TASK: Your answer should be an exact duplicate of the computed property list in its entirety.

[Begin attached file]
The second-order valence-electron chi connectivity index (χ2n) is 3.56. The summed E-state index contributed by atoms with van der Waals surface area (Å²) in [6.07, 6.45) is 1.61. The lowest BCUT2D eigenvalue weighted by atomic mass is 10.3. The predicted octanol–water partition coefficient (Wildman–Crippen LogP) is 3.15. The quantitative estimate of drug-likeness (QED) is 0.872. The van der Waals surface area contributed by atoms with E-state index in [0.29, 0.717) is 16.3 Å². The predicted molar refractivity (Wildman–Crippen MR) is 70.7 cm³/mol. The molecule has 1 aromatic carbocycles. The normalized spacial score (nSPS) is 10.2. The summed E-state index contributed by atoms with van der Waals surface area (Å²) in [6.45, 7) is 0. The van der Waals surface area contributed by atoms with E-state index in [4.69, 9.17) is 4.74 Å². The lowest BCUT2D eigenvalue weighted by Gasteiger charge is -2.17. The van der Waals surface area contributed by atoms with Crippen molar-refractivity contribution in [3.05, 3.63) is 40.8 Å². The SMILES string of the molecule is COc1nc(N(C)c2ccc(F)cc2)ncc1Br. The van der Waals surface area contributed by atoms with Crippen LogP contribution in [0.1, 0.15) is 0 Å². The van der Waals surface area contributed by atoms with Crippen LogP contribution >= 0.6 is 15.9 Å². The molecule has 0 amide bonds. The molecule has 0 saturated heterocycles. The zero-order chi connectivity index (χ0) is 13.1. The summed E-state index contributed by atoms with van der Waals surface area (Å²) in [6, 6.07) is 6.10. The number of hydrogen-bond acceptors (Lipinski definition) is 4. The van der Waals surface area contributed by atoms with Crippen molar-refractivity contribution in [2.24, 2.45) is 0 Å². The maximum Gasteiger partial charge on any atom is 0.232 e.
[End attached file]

The second-order valence-electron chi connectivity index (χ2n) is 3.56. The summed E-state index contributed by atoms with van der Waals surface area (Å²) in [6.07, 6.45) is 1.61. The lowest BCUT2D eigenvalue weighted by atomic mass is 10.3. The predicted octanol–water partition coefficient (Wildman–Crippen LogP) is 3.15. The quantitative estimate of drug-likeness (QED) is 0.872. The van der Waals surface area contributed by atoms with E-state index in [0.29, 0.717) is 16.3 Å². The predicted molar refractivity (Wildman–Crippen MR) is 70.7 cm³/mol. The molecule has 1 aromatic carbocycles. The normalized spacial score (nSPS) is 10.2. The summed E-state index contributed by atoms with van der Waals surface area (Å²) in [6.45, 7) is 0. The van der Waals surface area contributed by atoms with E-state index in [4.69, 9.17) is 4.74 Å². The lowest BCUT2D eigenvalue weighted by Gasteiger charge is -2.17. The van der Waals surface area contributed by atoms with Crippen molar-refractivity contribution in [3.05, 3.63) is 40.8 Å². The SMILES string of the molecule is COc1nc(N(C)c2ccc(F)cc2)ncc1Br. The van der Waals surface area contributed by atoms with Crippen LogP contribution in [0.1, 0.15) is 0 Å². The van der Waals surface area contributed by atoms with Crippen LogP contribution >= 0.6 is 15.9 Å². The molecule has 0 amide bonds. The molecule has 0 saturated heterocycles. The zero-order chi connectivity index (χ0) is 13.1. The summed E-state index contributed by atoms with van der Waals surface area (Å²) in [6, 6.07) is 6.10. The number of hydrogen-bond acceptors (Lipinski definition) is 4. The van der Waals surface area contributed by atoms with Crippen molar-refractivity contribution in [2.24, 2.45) is 0 Å². The maximum Gasteiger partial charge on any atom is 0.232 e.